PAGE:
With the right tool, drill bit and speed, virtually any material can be drilled. Whether you’re drilling through composite material or hardened steel for an oil and gas or metal-working application, the drill’s speed has the most impact on the quality and efficiency.
Below are some top tips to help you drill more effectively and safely.
Effective drilling is all down to speed – first identify what material you are drilling
Soft materials such as wood or composite are generally considered easy to drill, and little thought is given to the tool, especially if the drilled hole doesn’t need to be particularly high quality. However, if a hole needs to be drilled with precision, then the correct speed is vital. With the right speed and drill bit, the tool will be able to cut a clean, exact hole with ease.
Hard materials, including hardened steel, alloy steel or cast iron, are tougher to drill than soft materials. A tool with correct power, torque and speed is imperative for drilling hard materials. Lower speed and lubrication are success factors here!
A question we often get asked is: “Is higher speed better?” Absolutely not. To drill effectively you need to select the right speed for the material you want to drill. If the speed is too low, you risk tearing and ripping the hole. However, if the speed is too high you will not get bite in the material. This is especially true for hardened steel.
The drill bit must be sharp and in good condition. This will also reduce the necessary pressure you have to put on the tool.
“Remember: When you use a low speed drill, <1000 rpm, the tool can twist your arm if the drill bit gets stuck. This causes many injuries. To protect yourself always use a side handle.” Pol Dunoyer, Global Business Development Manager.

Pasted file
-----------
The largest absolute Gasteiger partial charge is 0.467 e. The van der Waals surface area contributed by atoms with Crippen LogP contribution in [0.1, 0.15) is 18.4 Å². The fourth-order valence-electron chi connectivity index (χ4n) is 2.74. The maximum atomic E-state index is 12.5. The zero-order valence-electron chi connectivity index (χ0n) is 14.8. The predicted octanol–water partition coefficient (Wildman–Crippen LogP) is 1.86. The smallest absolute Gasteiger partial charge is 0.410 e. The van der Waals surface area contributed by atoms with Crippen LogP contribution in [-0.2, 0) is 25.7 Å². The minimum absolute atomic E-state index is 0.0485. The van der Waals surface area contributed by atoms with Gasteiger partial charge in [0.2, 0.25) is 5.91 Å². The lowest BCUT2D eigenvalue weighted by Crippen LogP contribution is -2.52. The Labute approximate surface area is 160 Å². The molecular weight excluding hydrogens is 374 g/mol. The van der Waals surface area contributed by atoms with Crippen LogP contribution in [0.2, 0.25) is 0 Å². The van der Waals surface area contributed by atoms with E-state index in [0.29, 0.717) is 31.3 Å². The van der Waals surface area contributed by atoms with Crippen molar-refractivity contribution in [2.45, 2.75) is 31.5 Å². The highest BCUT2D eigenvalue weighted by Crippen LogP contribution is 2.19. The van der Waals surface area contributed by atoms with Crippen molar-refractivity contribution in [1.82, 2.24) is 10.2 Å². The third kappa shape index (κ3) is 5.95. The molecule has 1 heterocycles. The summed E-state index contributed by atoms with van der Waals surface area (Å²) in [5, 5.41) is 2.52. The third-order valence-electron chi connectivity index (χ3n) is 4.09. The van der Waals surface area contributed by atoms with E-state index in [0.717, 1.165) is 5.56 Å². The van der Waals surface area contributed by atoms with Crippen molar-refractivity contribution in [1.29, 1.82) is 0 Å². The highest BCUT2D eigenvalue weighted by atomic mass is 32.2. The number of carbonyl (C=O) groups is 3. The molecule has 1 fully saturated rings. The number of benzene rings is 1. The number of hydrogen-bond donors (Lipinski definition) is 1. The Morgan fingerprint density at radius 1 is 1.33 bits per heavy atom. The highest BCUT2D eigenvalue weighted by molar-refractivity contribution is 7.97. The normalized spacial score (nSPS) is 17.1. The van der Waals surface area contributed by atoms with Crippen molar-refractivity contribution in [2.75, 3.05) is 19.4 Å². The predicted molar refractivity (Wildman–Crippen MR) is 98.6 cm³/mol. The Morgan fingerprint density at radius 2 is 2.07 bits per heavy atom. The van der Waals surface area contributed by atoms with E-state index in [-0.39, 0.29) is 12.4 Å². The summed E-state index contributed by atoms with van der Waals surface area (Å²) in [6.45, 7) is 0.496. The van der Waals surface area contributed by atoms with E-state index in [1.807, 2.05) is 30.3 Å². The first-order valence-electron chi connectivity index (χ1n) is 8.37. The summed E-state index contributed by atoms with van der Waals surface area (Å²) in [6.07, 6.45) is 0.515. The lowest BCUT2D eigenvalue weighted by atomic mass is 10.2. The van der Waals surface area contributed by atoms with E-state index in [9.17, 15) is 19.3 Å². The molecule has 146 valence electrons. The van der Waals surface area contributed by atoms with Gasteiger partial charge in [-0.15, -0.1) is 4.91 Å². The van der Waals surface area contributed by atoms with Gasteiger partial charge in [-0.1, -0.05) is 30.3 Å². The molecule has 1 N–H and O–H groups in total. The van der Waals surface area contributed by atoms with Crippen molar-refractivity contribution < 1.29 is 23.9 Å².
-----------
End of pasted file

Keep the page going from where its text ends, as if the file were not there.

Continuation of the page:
Calculating the right speed
Here are 4 key steps to define the right speed for your drill:
- Step 1: Identify the material to be drilled.
- Step 2: Define the drill bit size.
- Step 3: Identify the recommended speed of the tool using a drilling speed chart.
- Step 4: Select your preferred tool based on factors other than the speed, for example:
- Handle type
- Reversible or non-reversible
- Chuck capacity / type / brand
Here are a few general pieces of advice to follow:
- When drilling a large hole, start by drilling a smaller pilot hole that is half the targeted diameter. It’s not uncommon to use three or four different-sized drill bits to achieve a good finish.
- Take a few seconds to make a good mark with a hammer and centre punch. This makes drilling much easier and increases the quality of the hole.
- Let the drill bit cool down between each use and lubricate it during operation. That way it will last longer and drill faster.
- Patience is your best friend for this type of job.
- Double check you are using the optimal drill speed with a drill table.
And don’t forget our safety recommendations when using a power drill:
- Always use a sharp drill bit in good condition.
- Use the drill’s side handle when necessary to prevent the risk of injury.
- Clamp the workpiece firmly, especially if it is small.
- Use safety glasses to protect your eyes.